Port of Abbot Point long-term seagrass monitoring: annual report 2012-2013

McKenna, S.A., and Rasheed, M.A. (2014) Port of Abbot Point long-term seagrass monitoring: annual report 2012-2013. Report. TropWATER, James Cook University, Cairns, QLD, Australia.

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Key Findings:

1. Seagrasses have been monitored quarterly at Abbot Point since 2008 with additional broader regional seagrass surveys conducted in 2008 and 2013.

2. After 18 months of recovery deep water seagrass underwent declines through 2013 following Tropical Cyclone Oswald and associated rainfall, high winds and flooding.

3. Inshore monitoring meadows have yet to show substantial recovery but in 2013 there were some initial signs of recovery with small amounts of Halodule uninervis present at two of the inshore meadows.

4. The density of deep water seagrass in the broader port limits dramatically declined in the 2013 baseline surveys compared with the last regional baseline surveys conducted in 2008. Similarly the density of seagrass at inshore meadows in the broader region declined from dry season 2008 to dry season 2013.

5. The total extent of all seagrass meadows in the broader Abbot Point area declined by 60% between the 2008 and 2013 wet season surveys. However by the 2013 dry season survey, total meadow area had increased again to be similar to the 2008 dry season.

6. The first ever recorded occurrence of Halophila tricostata in the Abbot Bay/Bowen area was made in the September 2013 baseline survey.

7. The broader scale baselines in 2013 have found meadows of the key inshore species Halodule uninervis and Zostera muelleri near to Abbot Point that could provide a means of recovery for Abbot Point meadows through dispersal of seeds and other propagules.

8. Light (Photosynthetically Active Radiation) monitoring indicated that during the seagrass growing season in the second half of 2013, the amount of light available was favourable for seagrass growth at both inshore and offshore sites. While some seagrass recovery was observed the lack of recovery at other meadows was likely due to a lack of available propagules (seeds, fragments, adult plants).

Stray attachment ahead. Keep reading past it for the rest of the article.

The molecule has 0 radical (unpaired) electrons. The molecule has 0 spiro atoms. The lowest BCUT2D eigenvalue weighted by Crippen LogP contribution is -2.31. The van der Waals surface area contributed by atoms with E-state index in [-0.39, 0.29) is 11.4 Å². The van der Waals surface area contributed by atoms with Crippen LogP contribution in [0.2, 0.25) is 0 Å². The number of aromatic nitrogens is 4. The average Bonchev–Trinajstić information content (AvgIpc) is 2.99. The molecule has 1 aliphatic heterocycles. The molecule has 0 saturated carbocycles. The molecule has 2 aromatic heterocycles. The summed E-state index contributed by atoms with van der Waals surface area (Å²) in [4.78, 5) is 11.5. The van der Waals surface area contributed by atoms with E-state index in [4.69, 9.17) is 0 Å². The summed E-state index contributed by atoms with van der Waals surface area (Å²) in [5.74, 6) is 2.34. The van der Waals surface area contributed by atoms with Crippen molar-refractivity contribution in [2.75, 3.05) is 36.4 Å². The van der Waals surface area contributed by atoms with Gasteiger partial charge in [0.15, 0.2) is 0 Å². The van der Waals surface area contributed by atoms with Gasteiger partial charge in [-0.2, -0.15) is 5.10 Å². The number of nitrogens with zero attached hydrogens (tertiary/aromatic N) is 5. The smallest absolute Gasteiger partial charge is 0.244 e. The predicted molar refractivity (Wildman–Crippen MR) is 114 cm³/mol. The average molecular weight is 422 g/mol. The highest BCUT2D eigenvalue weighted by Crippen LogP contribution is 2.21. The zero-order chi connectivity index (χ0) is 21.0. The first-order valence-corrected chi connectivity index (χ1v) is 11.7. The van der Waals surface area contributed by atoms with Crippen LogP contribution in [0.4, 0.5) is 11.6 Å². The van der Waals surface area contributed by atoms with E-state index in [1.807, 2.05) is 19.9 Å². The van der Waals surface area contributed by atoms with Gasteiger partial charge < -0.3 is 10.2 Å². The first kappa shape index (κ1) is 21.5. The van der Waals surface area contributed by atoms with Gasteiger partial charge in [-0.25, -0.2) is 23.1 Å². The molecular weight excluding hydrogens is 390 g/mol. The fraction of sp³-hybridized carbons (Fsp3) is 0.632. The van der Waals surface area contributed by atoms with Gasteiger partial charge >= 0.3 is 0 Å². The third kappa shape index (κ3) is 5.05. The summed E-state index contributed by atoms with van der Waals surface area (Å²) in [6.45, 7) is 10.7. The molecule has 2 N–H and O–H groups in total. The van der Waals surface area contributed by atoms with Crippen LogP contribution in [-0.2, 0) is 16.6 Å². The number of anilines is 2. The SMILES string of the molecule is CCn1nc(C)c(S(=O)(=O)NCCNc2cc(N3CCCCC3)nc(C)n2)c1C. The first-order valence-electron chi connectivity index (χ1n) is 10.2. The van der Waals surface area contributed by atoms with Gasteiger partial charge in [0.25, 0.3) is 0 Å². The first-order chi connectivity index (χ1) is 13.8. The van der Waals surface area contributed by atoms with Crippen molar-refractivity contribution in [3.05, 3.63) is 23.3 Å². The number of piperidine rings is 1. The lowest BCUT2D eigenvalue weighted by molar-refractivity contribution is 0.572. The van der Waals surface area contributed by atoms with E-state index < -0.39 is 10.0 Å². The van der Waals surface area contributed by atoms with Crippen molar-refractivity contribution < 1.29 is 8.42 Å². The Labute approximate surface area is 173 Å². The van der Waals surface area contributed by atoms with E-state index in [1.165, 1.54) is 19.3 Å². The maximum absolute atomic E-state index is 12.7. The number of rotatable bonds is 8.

9. The declines in Abbot Point seagrasses over recent years mean that they likely have a reduced resilience to further impacts and stressors. The cumulative impacts of natural stressors need to be considered in conjunction with future developments associated with port expansions in formulating management strategies to protect seagrasses.

10. Assessments of seagrass seed banks and their viability will be a key addition to the monitoring program in 2014 to understand their resilience to impacts and potential for recovery.

Item ID: 39634
Item Type: Report (Report)
Keywords: seagrass, dredging, resilience, recovery, monitoring, water quality, light thresholds, photosynthetic active radiation, climate impacts
Additional Information:

Access: This report is openly accessible from the link to TropWATER's Technical Reports web page above.

Copyright: Please refer to the copyright statement in the report.

Funders: North Queensland Bulk Ports Corporation (NQBP)
Date Deposited: 25 Aug 2015 06:12
FoR Codes: 05 ENVIRONMENTAL SCIENCES > 0502 Environmental Science and Management > 050205 Environmental Management @ 50%
05 ENVIRONMENTAL SCIENCES > 0502 Environmental Science and Management > 050206 Environmental Monitoring @ 50%
SEO Codes: 96 ENVIRONMENT > 9605 Ecosystem Assessment and Management > 960503 Ecosystem Assessment and Management of Coastal and Estuarine Environments @ 50%
96 ENVIRONMENT > 9605 Ecosystem Assessment and Management > 960507 Ecosystem Assessment and Management of Marine Environments @ 50%
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